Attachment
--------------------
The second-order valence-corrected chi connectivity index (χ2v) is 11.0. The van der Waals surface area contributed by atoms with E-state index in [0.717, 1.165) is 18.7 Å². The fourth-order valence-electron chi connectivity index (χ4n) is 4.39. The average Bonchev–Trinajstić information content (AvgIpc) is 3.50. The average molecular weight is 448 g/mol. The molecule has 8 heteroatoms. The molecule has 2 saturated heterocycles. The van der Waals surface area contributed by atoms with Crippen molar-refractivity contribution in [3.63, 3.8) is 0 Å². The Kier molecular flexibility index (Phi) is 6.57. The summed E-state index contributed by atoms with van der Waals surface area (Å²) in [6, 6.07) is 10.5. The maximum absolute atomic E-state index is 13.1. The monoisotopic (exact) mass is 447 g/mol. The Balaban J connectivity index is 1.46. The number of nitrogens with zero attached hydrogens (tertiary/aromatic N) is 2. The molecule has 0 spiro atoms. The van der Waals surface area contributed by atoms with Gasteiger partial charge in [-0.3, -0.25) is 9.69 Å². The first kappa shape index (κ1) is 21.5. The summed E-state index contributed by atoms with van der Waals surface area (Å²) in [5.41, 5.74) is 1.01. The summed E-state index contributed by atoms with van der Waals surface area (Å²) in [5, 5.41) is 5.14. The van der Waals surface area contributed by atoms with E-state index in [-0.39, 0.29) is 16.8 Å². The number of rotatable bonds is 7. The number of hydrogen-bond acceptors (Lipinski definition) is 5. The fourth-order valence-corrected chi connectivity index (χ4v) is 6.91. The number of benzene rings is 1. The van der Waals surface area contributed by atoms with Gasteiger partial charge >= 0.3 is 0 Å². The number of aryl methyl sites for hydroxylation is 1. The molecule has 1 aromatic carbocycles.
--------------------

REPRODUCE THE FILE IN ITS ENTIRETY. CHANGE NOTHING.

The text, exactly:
The second-order valence-corrected chi connectivity index (χ2v) is 11.0. The van der Waals surface area contributed by atoms with E-state index in [0.717, 1.165) is 18.7 Å². The fourth-order valence-electron chi connectivity index (χ4n) is 4.39. The average Bonchev–Trinajstić information content (AvgIpc) is 3.50. The average molecular weight is 448 g/mol. The molecule has 8 heteroatoms. The molecule has 2 saturated heterocycles. The van der Waals surface area contributed by atoms with Crippen molar-refractivity contribution in [3.63, 3.8) is 0 Å². The Kier molecular flexibility index (Phi) is 6.57. The summed E-state index contributed by atoms with van der Waals surface area (Å²) in [6, 6.07) is 10.5. The maximum absolute atomic E-state index is 13.1. The monoisotopic (exact) mass is 447 g/mol. The Balaban J connectivity index is 1.46. The number of nitrogens with zero attached hydrogens (tertiary/aromatic N) is 2. The molecule has 0 spiro atoms. The van der Waals surface area contributed by atoms with Gasteiger partial charge in [-0.3, -0.25) is 9.69 Å². The first kappa shape index (κ1) is 21.5. The summed E-state index contributed by atoms with van der Waals surface area (Å²) in [5.41, 5.74) is 1.01. The summed E-state index contributed by atoms with van der Waals surface area (Å²) in [5, 5.41) is 5.14. The van der Waals surface area contributed by atoms with E-state index in [-0.39, 0.29) is 16.8 Å². The number of rotatable bonds is 7. The number of hydrogen-bond acceptors (Lipinski definition) is 5. The fourth-order valence-corrected chi connectivity index (χ4v) is 6.91. The number of benzene rings is 1. The van der Waals surface area contributed by atoms with Gasteiger partial charge >= 0.3 is 0 Å². The number of aryl methyl sites for hydroxylation is 1. The molecule has 1 aromatic carbocycles.